Man arrested in connection to fatal Eastern Freeway crash

Truck driver Mohinder Singh, who worked for Connect Logistics, when the semi-trailer ploughed into the officers.

Police have been investigating Connect Logistics since the crash. In May, the western Sydney-based company was issued with infringement notices for a string of safety breaches including truck defects and using fatigued drivers.

Mohinder Singh, the truck driver charged in the fatal Eastern Freeway crash.

Mohinder Singh, the truck driver charged in the fatal Eastern Freeway crash.Credit:Nine News

The Age has previously reported that among the 35 infringement notices, the company was fined for trucks with oil leaks and excessive brake-pad wear as well as minor defects including headlight damage and unsecured bolts.

One driver was charged with “critical hours” fatigue breaches and 15 drivers were fined for over-working.

Mr Singh, 47, has been charged with culpable driving causing the death. He was denied bail on May 3 and released a statement through his lawyer at the time saying he was “genuinely sorry and saddened” about the deaths.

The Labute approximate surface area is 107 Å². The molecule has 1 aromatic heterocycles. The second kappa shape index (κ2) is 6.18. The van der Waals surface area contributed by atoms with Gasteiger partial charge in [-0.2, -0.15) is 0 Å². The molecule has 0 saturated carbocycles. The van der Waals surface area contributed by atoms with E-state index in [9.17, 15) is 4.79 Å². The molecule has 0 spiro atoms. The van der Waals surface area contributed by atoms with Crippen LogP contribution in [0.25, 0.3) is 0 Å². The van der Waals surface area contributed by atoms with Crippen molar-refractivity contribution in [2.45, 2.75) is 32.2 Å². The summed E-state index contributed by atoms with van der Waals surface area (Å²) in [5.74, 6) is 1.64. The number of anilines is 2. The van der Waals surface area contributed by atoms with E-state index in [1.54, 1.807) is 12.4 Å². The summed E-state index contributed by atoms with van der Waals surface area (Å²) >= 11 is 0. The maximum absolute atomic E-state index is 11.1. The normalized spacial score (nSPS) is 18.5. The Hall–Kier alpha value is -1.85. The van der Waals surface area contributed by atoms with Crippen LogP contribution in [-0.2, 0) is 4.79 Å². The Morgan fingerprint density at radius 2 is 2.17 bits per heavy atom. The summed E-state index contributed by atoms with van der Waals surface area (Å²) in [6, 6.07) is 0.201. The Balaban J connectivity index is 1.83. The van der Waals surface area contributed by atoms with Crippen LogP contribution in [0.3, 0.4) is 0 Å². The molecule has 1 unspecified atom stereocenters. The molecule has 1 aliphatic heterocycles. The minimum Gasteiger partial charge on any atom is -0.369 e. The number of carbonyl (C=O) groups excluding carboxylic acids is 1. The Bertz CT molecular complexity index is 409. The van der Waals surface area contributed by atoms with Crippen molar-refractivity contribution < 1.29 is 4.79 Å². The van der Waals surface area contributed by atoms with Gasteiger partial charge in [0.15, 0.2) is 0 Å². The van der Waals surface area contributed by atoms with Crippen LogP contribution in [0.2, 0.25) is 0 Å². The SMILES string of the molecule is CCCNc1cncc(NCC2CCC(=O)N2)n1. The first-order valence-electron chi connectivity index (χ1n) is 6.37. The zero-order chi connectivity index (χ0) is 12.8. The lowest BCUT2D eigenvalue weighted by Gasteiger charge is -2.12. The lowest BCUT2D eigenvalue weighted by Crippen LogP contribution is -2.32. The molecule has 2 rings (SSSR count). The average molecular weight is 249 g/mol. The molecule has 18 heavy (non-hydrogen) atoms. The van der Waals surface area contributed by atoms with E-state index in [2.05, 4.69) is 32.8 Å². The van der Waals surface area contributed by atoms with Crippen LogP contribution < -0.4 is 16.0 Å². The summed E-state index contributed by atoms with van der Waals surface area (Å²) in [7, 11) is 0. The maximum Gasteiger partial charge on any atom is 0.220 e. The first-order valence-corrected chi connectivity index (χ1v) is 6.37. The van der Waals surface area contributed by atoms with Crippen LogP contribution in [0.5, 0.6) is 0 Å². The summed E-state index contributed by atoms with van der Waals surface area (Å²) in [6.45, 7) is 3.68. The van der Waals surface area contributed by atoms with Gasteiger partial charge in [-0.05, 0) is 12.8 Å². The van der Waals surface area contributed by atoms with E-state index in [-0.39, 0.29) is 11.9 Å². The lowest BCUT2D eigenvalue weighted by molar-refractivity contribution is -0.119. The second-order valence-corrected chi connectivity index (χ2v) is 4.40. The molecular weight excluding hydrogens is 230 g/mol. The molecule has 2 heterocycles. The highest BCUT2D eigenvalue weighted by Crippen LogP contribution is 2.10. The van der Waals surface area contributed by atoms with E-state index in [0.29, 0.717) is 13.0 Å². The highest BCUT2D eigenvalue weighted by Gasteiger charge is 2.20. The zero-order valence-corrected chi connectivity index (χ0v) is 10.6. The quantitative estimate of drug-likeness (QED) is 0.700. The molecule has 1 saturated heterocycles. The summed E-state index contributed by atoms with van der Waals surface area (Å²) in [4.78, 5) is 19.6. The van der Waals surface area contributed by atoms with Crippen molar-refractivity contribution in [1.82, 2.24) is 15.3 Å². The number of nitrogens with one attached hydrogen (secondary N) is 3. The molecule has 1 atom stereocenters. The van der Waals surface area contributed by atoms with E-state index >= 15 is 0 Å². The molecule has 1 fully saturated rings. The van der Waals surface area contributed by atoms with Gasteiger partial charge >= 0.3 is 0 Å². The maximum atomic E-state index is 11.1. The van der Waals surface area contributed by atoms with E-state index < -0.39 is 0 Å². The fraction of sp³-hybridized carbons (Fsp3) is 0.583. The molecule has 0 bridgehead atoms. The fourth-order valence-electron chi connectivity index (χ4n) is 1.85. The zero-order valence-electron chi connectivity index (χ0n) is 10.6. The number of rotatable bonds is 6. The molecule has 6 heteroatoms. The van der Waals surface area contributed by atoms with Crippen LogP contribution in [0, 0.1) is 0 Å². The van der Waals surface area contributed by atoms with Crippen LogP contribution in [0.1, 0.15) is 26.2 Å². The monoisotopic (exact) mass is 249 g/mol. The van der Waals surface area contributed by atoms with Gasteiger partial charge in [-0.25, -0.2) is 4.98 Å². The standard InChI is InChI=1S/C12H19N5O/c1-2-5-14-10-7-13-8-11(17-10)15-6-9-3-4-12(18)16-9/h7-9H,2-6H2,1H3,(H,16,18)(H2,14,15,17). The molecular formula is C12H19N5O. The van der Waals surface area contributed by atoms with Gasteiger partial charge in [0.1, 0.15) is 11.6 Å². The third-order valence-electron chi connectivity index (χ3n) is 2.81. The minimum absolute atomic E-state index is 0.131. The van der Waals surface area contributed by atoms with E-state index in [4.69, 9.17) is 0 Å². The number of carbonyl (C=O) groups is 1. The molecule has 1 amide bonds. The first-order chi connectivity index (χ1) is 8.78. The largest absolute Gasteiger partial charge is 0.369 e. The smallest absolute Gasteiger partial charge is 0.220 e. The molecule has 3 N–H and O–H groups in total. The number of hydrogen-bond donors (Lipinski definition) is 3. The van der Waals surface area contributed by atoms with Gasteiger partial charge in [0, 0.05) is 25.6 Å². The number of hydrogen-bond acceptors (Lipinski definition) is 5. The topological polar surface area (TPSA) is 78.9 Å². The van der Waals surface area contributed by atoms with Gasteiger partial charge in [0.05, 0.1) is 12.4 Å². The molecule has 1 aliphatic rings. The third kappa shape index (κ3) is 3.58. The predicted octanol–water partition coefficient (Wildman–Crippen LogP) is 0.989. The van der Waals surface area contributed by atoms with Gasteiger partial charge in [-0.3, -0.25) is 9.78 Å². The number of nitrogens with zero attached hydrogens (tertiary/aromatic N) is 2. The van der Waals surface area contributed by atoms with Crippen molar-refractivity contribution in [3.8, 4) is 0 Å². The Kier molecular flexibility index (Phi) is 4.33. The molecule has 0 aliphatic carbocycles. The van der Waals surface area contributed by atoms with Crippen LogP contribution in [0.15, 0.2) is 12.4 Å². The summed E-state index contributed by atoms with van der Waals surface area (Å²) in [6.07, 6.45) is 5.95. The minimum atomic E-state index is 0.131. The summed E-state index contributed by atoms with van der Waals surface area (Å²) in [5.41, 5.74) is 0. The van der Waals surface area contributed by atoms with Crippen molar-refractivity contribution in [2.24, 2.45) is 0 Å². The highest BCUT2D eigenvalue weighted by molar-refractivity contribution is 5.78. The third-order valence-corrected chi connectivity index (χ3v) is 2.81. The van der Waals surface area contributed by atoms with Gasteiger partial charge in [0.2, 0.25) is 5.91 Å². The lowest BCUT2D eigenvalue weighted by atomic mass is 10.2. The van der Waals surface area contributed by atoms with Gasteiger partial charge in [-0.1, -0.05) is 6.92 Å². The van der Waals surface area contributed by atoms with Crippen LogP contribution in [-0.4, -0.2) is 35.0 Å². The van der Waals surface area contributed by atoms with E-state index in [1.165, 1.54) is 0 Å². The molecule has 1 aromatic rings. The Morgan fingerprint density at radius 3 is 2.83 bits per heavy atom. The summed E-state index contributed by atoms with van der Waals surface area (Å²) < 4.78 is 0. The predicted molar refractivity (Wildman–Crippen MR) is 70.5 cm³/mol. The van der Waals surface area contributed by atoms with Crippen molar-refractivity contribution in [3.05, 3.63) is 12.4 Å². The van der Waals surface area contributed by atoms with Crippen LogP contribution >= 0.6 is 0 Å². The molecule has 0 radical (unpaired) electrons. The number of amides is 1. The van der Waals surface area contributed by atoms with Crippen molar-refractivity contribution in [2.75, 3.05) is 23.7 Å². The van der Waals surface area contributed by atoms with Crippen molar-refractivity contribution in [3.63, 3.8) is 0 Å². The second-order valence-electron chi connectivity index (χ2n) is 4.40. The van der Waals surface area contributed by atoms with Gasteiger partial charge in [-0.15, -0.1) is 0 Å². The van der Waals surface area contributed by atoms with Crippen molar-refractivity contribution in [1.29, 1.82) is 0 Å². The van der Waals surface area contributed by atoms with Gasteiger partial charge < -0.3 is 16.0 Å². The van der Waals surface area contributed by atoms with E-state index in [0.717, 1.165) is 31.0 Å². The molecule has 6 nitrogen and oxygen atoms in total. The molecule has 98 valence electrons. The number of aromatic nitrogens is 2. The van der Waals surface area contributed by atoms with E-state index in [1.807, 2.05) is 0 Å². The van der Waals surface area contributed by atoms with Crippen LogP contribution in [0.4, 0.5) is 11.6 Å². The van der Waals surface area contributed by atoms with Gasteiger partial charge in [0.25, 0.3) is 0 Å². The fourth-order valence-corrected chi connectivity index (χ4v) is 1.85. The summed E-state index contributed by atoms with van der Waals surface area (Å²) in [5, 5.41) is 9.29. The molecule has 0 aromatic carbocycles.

The four Victorian police officers were in the emergency lane preparing to arrest Porsche driver Richard Pusey, who was allegedly caught speeding. Mr Pusey is accused of filming the dead and dying officers on his phone before fleeing the scene.

Mr Pusey is facing a range of charges, including driving at a dangerous speed, reckless conduct endangering life, failing to render assistance at the scene of a collision, possessing a drug of dependence and committing an act outraging public decency.

The cases of Mr Pusey and Mr Singh are still before the courts.

Connect Logistics distributes refrigerated goods for large corporate clients in the food industry, according to its website, which was deleted soon after the crash.

In the hours after the crash, police raided two residential properties in Frankston and Croydon linked to Connect Logistics.

At the time, Assistant Commissioner Libby Murphy would not say what had been seized at the homes but said it was standard procedure for police to be looking for documents during these kinds of raids.

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